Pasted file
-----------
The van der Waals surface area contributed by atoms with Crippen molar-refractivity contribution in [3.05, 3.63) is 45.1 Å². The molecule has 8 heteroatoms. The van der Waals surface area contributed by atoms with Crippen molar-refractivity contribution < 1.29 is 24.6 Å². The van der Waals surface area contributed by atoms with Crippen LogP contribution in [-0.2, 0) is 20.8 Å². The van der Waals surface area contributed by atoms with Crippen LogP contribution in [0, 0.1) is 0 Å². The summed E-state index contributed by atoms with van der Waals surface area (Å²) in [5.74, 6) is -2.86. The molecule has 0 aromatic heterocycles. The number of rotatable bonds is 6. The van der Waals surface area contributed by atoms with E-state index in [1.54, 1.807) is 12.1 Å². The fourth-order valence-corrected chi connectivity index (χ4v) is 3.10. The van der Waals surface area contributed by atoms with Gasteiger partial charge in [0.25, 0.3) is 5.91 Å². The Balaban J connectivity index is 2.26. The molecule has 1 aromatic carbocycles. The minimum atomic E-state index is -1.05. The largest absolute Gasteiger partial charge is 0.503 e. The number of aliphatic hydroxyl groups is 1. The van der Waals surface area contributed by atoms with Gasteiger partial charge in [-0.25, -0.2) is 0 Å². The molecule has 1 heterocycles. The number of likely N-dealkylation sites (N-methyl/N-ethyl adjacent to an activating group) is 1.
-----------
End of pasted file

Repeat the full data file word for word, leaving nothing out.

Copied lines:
The van der Waals surface area contributed by atoms with Crippen molar-refractivity contribution in [3.05, 3.63) is 45.1 Å². The molecule has 8 heteroatoms. The van der Waals surface area contributed by atoms with Crippen molar-refractivity contribution < 1.29 is 24.6 Å². The van der Waals surface area contributed by atoms with Crippen LogP contribution in [-0.2, 0) is 20.8 Å². The van der Waals surface area contributed by atoms with Crippen LogP contribution in [0, 0.1) is 0 Å². The summed E-state index contributed by atoms with van der Waals surface area (Å²) in [5.74, 6) is -2.86. The molecule has 0 aromatic heterocycles. The number of rotatable bonds is 6. The van der Waals surface area contributed by atoms with E-state index in [1.54, 1.807) is 12.1 Å². The fourth-order valence-corrected chi connectivity index (χ4v) is 3.10. The van der Waals surface area contributed by atoms with Gasteiger partial charge in [0.25, 0.3) is 5.91 Å². The Balaban J connectivity index is 2.26. The molecule has 1 aromatic carbocycles. The minimum atomic E-state index is -1.05. The largest absolute Gasteiger partial charge is 0.503 e. The number of aliphatic hydroxyl groups is 1. The van der Waals surface area contributed by atoms with Gasteiger partial charge in [-0.25, -0.2) is 0 Å². The molecule has 1 heterocycles. The number of likely N-dealkylation sites (N-methyl/N-ethyl adjacent to an activating group) is 1.